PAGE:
BorGY’s BUsH ME­CHAn­ICs tackling low-range ob­sta­cles



Chances are, if you like to ex­plore the great out­doors with your camper trailer in tow, you’ll run into some tough ter­rain to con­quer at some point or an­other. The prob­lem is, some offroad ob­sta­cles can be pretty daunt­ing if you’re not very ex­pe­ri­enced in this par­tic­u­lar de­part­ment, and who knows what will hap­pen if you get it all wrong? The good news is you’re in luck! Freez­ing in fear will be a thing of the past with our guide to hit­ting the tough stuff with your camper in tow and com­ing out on top. Now, that doesn’t mean it’s time to put on your favourite Su­per­man cape and go look­ing for trou­ble; the whole idea of this lit­tle yarn is to give you the skills you’ll need to tackle the tracks with con­fi­dence and ide­ally make your camper trailer slightly less of a hin­drance while you’re there.

So let’s check out some of the com­mon ob­sta­cles you’re likely to come across and a few of the driv­ing tech­niques and tricks of the trade that will help get you through them in one piece.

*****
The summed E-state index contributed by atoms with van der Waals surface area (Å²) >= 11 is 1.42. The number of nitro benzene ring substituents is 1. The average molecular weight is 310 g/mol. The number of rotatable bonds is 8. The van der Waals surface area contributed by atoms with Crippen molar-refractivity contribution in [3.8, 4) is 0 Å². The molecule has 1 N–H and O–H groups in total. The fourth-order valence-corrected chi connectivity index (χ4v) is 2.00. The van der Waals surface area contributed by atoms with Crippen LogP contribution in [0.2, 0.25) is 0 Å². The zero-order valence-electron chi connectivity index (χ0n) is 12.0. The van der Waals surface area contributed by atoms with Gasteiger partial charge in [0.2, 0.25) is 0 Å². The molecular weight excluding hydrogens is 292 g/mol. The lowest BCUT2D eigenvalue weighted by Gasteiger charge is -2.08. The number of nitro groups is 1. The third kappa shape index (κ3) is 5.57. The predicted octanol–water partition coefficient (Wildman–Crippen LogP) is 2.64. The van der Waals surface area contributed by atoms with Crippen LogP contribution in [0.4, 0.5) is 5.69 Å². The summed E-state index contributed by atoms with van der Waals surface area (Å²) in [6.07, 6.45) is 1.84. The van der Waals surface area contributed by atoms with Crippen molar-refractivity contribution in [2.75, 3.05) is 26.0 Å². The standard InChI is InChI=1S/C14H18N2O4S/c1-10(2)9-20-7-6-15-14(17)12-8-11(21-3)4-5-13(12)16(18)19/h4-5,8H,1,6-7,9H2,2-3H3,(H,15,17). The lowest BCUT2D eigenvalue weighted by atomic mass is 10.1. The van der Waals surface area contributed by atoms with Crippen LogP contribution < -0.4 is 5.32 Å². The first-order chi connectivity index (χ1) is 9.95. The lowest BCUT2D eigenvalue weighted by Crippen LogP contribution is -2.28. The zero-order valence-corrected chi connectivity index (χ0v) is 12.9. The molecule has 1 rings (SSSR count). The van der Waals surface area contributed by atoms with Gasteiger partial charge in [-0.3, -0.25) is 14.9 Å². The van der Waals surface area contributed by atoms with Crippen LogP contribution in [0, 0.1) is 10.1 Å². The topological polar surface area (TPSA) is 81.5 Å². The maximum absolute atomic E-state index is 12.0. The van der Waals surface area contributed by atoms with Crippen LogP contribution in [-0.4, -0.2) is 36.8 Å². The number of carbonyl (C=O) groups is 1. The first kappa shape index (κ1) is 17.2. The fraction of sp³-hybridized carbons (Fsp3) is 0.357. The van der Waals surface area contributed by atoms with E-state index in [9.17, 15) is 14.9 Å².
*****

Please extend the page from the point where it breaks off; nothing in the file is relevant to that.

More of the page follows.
The weight of a camper trailer can re­ally add a lot of stress to your ve­hi­cle on an in­cline, es­pe­cially if the track sur­face has lim­ited trac­tion. But a bit of smart driv­ing can re­ally help out in the long run and it all starts with pick­ing the right line and com­mit­ting to it from the be­gin­ning. The idea is to look for line that will keep you en­tire setup as straight as pos­si­ble to avoid any chance of a roll over if things go wrong. Then en­sure it will keep all four wheels on the ground, which main­tains trac­tion. If there are ruts the whole way up, it’s im­por­tant to un­der­stand that they can work for you, as well as against you. In other words, if they lead you straight up the hill and aren’t too deep, they can act as a great guide, es­pe­cially for the trailer if you need to re­verse back down again. On the other hand, they can lock you in and make it dif­fi­cult to get out, which is less than ideal if they are deeper or tougher than you first thought.

On in­clines, your front sus­pen­sion will of­ten un­load or trans­fer weight to the rear axle, which means there is less weight ap­plied to your front tyres to keep them on the ground. The end re­sult is your steer­ing and brakes could be af­fected. As you can imag­ine, this is ex­ag­ger­ated with a camper trailer hitched on the back, so keep that in mind!

The next thing is to pick the right gear and stick to it. Ob­vi­ously you’ll be in low range but try and avoid choos­ing a gear that’s likely to run out of steam half­way up, and still of­fers enough mo­men­tum to keep you in the game.